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There was once a plot to drain the Mediterranean sea and link Europe to Africa

Ummm...

RAFI LETZTER, BUSINESS INSIDER
15 SEP 2016
 

Sometimes the world seems normal and boring. Other times, not so much.

Sometimes, you realise it’s a place where mad sci - er, architects spend decades trying to implement kooky plans to drain the Mediterranean Sea and join the continents of Europe and Africa.

 

Atlas Obscura writer Toon Lambrechts dug up this fascinating, discarded, real-life idea, which makes an appearance in the 1962 Phillip K. Dick novel The Man in the High Castle (the book that inspired the Amazon TV series of the same name).

As Lambrechts explains, the actual plan to drain the Mediterranean wasn’t a Nazi idea at all - though its designer was happy to pitch it to them once they took power.

German architect Herman Sörgel first proposed the scheme in 1929, then popularised it three years later in his book Atlantropa. (Atlantropa was his name for the post-drainage Euro-African landscape.)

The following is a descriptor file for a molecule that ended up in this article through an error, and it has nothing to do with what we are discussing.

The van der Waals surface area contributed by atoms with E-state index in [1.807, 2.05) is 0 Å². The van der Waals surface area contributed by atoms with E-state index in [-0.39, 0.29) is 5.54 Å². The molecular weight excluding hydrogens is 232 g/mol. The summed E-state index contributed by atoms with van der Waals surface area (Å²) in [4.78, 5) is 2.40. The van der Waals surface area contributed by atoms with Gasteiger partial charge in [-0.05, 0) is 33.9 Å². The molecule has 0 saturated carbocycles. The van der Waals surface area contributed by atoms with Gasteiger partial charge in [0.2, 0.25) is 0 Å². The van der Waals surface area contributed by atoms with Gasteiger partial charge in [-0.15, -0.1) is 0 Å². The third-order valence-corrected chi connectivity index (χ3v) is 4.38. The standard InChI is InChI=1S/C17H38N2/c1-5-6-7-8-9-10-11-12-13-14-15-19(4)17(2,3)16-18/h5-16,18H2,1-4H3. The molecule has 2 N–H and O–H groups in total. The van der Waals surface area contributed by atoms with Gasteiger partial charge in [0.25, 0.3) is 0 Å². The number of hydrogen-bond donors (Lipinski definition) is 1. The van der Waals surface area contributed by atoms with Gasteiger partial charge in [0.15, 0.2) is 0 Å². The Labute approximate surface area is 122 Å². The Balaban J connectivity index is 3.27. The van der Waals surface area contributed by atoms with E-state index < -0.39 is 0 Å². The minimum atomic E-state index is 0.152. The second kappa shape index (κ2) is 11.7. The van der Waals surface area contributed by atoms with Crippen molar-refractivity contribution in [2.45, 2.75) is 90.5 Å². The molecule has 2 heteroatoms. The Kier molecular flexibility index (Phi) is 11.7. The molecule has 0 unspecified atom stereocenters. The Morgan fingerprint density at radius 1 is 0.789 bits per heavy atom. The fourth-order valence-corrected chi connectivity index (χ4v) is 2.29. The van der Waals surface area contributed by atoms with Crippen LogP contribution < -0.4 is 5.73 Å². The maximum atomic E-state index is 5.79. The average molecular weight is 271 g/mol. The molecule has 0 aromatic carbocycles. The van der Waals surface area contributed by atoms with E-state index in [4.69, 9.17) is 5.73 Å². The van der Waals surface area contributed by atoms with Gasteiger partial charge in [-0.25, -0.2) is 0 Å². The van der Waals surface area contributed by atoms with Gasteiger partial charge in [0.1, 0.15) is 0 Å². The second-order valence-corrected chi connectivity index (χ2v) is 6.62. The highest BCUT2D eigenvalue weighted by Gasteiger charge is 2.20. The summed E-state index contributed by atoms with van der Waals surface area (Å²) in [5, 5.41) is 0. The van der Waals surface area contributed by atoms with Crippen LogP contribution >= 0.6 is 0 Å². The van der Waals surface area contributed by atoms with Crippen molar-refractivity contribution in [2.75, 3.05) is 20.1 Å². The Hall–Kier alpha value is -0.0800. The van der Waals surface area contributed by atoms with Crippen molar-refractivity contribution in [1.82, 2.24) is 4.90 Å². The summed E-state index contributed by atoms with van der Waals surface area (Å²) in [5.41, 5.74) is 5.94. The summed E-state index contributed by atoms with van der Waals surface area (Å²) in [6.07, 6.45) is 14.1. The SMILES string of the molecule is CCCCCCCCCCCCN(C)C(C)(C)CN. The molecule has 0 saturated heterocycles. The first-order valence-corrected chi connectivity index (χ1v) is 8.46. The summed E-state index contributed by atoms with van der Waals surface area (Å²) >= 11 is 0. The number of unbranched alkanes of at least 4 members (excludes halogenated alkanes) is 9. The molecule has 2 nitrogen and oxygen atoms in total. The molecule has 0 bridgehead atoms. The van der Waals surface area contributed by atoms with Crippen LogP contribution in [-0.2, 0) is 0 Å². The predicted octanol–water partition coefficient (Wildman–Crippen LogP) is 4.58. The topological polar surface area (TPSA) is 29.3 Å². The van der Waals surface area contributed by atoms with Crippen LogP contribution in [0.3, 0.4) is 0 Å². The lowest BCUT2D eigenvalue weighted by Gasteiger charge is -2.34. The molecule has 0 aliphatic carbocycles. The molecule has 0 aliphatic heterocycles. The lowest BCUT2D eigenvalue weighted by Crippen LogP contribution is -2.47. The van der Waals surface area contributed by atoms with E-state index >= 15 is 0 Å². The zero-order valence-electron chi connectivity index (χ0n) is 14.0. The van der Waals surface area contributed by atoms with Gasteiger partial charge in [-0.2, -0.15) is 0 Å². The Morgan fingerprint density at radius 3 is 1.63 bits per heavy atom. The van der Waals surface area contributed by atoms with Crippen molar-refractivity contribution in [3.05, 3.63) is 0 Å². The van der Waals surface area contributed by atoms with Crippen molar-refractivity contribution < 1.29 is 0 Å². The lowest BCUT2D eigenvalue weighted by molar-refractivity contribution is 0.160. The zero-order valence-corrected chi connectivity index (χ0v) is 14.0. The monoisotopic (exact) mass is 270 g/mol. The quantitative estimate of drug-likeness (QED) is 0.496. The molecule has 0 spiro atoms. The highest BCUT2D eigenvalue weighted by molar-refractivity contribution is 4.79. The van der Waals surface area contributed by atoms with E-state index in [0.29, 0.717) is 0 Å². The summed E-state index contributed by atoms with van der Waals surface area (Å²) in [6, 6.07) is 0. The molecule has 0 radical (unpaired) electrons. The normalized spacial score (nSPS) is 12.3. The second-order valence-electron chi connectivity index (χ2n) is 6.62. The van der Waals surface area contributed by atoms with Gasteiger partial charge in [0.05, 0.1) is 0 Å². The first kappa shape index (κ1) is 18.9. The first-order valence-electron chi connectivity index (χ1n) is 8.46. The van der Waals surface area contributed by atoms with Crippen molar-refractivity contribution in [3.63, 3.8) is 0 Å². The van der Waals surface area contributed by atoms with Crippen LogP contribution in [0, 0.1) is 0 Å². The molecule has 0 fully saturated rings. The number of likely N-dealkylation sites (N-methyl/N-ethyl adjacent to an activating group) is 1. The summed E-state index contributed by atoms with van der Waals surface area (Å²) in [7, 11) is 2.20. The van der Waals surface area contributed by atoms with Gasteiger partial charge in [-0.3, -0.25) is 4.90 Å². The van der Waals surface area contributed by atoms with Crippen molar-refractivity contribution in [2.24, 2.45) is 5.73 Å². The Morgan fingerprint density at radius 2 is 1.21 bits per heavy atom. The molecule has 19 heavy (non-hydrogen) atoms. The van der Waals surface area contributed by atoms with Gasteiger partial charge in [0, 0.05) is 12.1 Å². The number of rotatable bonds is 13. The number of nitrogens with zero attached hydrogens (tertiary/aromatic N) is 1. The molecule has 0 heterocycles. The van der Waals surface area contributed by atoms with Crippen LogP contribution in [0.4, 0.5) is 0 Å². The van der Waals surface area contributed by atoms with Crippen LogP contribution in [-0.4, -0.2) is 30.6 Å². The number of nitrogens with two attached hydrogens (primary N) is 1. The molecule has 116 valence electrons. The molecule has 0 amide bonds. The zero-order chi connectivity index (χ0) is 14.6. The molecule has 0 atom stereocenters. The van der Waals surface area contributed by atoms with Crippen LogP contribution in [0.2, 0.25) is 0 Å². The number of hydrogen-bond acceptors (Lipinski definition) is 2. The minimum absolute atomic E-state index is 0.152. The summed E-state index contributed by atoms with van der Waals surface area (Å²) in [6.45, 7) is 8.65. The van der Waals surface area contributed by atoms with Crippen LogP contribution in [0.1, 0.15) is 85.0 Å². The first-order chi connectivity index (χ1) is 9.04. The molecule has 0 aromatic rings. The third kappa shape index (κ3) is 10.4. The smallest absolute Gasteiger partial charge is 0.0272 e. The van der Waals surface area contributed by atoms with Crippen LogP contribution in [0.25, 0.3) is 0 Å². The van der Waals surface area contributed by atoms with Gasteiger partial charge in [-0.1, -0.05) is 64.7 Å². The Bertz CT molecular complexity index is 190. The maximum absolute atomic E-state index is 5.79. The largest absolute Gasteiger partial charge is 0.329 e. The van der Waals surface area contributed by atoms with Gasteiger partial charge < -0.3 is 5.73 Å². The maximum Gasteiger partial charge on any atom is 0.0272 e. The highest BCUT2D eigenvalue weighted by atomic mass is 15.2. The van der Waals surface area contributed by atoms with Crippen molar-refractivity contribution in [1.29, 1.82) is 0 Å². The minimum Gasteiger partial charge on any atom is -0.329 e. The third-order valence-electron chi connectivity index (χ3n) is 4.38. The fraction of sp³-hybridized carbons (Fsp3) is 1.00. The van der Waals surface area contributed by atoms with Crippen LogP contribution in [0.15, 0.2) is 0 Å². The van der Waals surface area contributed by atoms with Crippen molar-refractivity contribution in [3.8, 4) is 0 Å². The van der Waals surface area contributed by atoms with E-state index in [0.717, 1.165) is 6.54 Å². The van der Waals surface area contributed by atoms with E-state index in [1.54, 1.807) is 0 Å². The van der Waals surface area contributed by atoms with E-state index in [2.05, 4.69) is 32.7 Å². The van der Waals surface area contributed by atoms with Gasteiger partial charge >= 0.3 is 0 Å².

Lambrechts explains how it would have worked:

"Not hampered by any sense of reality or modesty, Sörgel’s Atlantropa design envisioned three gigantic dams which dwarf contemporary superstructures like China’s Three Gorges Dam.

The biggest barrage would be built across the Straights of Gibraltar between Spain and Morocco, separating the Mediterranean from the Atlantic Ocean. A second dam would block the Dardanelles and shut off the Black Sea.

As if that were not enough, a third dam would stretch out between Sicily and Tunisia, cutting the Mediterranean in two, with different water levels on either side."

 

The result wouldn’t have been entirely dry land between the continents, but a tremendous amount of hydroelectric power and plenty of new land to cultivate.

Sörgel apparently thought the project, conceived after World War I, would unite European nations in common purpose and ease post-war tensions.

Lambrechts writes that the German public and media loved the idea, though the Nazis rejected it. Even though he was never successful, Sörgel continued to push for Anlantropa until his death in 1952.

Read more about it at Atlas Obscura.

This article was originally published by Business Insider.

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